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The mystery of the cloudy stock


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The mystery of the cloudy stock

Grunde | | Jan 14, 2013 04:02 AM

Hi everybody.
I'm new in here, but I have read some advice in this forum that strike me as novel to say the least.

In several discussions about making stock from poultry it is claimed that one should never hard boil stock because it will get cloudy.
Well so far so good.

The interesting part is that many seem to believe that this cloudiness is caused by the fat emulsifying into the stock. Even some people who claim to be trained professional cooks writes things like

"You dont boil stock because that emulisifies the fat, making for a greasy product. Its not about the protein.".

I cant see any scientific argument for how this could be true.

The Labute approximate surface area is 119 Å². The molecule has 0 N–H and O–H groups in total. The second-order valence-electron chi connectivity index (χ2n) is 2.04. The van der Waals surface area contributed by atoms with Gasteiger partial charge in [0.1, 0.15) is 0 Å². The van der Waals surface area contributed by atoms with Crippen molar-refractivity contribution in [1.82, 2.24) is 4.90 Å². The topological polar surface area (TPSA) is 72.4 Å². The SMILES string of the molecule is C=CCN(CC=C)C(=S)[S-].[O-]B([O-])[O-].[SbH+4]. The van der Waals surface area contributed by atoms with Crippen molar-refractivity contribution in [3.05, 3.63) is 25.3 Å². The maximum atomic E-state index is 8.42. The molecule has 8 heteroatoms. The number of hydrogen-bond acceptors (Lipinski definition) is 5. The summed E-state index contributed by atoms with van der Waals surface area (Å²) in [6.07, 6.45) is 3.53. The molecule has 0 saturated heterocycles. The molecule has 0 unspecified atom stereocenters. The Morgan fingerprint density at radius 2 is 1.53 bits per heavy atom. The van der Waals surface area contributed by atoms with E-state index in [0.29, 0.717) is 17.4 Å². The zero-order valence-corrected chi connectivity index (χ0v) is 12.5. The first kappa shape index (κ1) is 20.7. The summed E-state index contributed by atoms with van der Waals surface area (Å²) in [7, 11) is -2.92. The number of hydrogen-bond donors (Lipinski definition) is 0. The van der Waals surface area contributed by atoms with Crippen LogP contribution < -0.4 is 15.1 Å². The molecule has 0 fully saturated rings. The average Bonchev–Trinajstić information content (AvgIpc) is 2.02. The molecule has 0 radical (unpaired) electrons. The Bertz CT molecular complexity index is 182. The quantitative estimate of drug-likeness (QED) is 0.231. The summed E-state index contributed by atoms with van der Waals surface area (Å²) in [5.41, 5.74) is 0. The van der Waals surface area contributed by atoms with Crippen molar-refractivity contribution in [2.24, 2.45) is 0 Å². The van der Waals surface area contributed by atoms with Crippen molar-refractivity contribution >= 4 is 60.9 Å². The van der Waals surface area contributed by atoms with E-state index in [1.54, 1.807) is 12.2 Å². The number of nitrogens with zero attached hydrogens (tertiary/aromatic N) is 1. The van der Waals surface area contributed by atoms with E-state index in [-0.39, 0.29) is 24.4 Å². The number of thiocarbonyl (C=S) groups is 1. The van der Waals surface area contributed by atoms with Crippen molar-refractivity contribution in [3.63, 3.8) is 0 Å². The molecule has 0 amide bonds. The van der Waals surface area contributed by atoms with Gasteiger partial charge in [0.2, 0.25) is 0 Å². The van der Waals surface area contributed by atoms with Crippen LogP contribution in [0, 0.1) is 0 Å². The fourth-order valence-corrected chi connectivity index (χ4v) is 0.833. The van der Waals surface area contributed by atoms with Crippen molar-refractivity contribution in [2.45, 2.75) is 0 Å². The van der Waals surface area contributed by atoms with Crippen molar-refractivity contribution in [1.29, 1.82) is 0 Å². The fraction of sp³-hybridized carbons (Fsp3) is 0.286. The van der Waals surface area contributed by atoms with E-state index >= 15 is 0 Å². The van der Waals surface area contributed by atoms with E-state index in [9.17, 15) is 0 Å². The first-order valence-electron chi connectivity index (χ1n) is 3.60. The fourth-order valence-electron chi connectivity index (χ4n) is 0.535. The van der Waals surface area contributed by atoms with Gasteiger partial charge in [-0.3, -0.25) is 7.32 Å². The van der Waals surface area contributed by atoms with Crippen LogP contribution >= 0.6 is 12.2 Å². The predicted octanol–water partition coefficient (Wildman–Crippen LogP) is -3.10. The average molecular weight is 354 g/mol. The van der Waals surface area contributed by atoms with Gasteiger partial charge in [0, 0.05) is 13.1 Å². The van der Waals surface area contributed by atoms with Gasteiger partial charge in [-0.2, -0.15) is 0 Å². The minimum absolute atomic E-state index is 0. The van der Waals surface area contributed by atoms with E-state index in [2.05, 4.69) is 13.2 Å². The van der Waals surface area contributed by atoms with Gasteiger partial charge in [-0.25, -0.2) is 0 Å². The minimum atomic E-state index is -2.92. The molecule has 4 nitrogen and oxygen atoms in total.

To me its pretty obvious that the cloudiness is purely caused small fragments of proteins, meat and other impurities stirred up by the boiling.
a) If the cloudiness was caused by emulsified fat it would eventually rise towards the top when left alone (like in a home made vinaigrette). This does NOT happen.
b) When leaving cloudy stock alone in room temperature, the cloudy stuff tends to collect at the bottom - indicating that the cloudiness is indeed caused by heavier solids, not fats.
c) There is no known theory that indicates that fat would magically start emulsifying into the stock when the temperature changes from 99 to 100 degrees Celsius. (If so, wouldn't pressure cooked stock emulsify entirely?).

I can only conclude that the emulsion theory is an old wive's tale.
Cloudy stock is in most cases caused by

Any thoughts on this?

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